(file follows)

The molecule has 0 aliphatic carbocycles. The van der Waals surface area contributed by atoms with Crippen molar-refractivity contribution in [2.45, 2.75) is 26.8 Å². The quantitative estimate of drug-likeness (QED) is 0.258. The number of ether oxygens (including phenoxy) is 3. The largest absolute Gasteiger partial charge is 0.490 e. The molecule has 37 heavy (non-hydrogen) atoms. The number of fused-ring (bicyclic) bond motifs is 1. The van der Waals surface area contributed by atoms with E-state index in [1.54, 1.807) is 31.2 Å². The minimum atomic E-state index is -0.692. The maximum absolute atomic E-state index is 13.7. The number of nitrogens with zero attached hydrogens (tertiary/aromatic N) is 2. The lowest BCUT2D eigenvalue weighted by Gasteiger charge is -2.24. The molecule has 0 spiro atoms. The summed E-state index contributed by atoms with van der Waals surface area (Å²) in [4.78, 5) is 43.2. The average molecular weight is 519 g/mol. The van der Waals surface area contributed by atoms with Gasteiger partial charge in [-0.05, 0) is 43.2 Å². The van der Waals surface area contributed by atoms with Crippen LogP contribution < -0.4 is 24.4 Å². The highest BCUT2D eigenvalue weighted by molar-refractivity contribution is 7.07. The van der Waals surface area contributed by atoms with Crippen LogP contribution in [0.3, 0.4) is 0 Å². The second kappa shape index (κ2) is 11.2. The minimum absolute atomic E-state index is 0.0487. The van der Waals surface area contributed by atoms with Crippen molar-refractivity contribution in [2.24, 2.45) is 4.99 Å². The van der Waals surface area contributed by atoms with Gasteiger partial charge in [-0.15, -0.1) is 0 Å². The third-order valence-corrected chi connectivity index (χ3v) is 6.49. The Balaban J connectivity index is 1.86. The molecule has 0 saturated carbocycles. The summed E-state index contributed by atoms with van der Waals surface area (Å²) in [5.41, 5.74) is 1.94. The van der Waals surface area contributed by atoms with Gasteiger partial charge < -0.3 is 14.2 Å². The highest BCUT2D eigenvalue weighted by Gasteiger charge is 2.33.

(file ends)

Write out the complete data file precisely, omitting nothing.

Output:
The molecule has 0 aliphatic carbocycles. The van der Waals surface area contributed by atoms with Crippen molar-refractivity contribution in [2.45, 2.75) is 26.8 Å². The quantitative estimate of drug-likeness (QED) is 0.258. The number of ether oxygens (including phenoxy) is 3. The largest absolute Gasteiger partial charge is 0.490 e. The molecule has 37 heavy (non-hydrogen) atoms. The number of fused-ring (bicyclic) bond motifs is 1. The van der Waals surface area contributed by atoms with E-state index in [1.54, 1.807) is 31.2 Å². The minimum atomic E-state index is -0.692. The maximum absolute atomic E-state index is 13.7. The number of nitrogens with zero attached hydrogens (tertiary/aromatic N) is 2. The lowest BCUT2D eigenvalue weighted by Gasteiger charge is -2.24. The molecule has 0 spiro atoms. The summed E-state index contributed by atoms with van der Waals surface area (Å²) in [4.78, 5) is 43.2. The average molecular weight is 519 g/mol. The van der Waals surface area contributed by atoms with Gasteiger partial charge in [-0.05, 0) is 43.2 Å². The van der Waals surface area contributed by atoms with Crippen LogP contribution < -0.4 is 24.4 Å². The highest BCUT2D eigenvalue weighted by molar-refractivity contribution is 7.07. The van der Waals surface area contributed by atoms with Crippen LogP contribution in [0.3, 0.4) is 0 Å². The second kappa shape index (κ2) is 11.2. The minimum absolute atomic E-state index is 0.0487. The van der Waals surface area contributed by atoms with Crippen molar-refractivity contribution in [2.24, 2.45) is 4.99 Å². The van der Waals surface area contributed by atoms with Gasteiger partial charge in [-0.15, -0.1) is 0 Å². The third-order valence-corrected chi connectivity index (χ3v) is 6.49. The Balaban J connectivity index is 1.86. The molecule has 0 saturated carbocycles. The summed E-state index contributed by atoms with van der Waals surface area (Å²) in [5.41, 5.74) is 1.94. The van der Waals surface area contributed by atoms with Gasteiger partial charge < -0.3 is 14.2 Å². The highest BCUT2D eigenvalue weighted by Gasteiger charge is 2.33.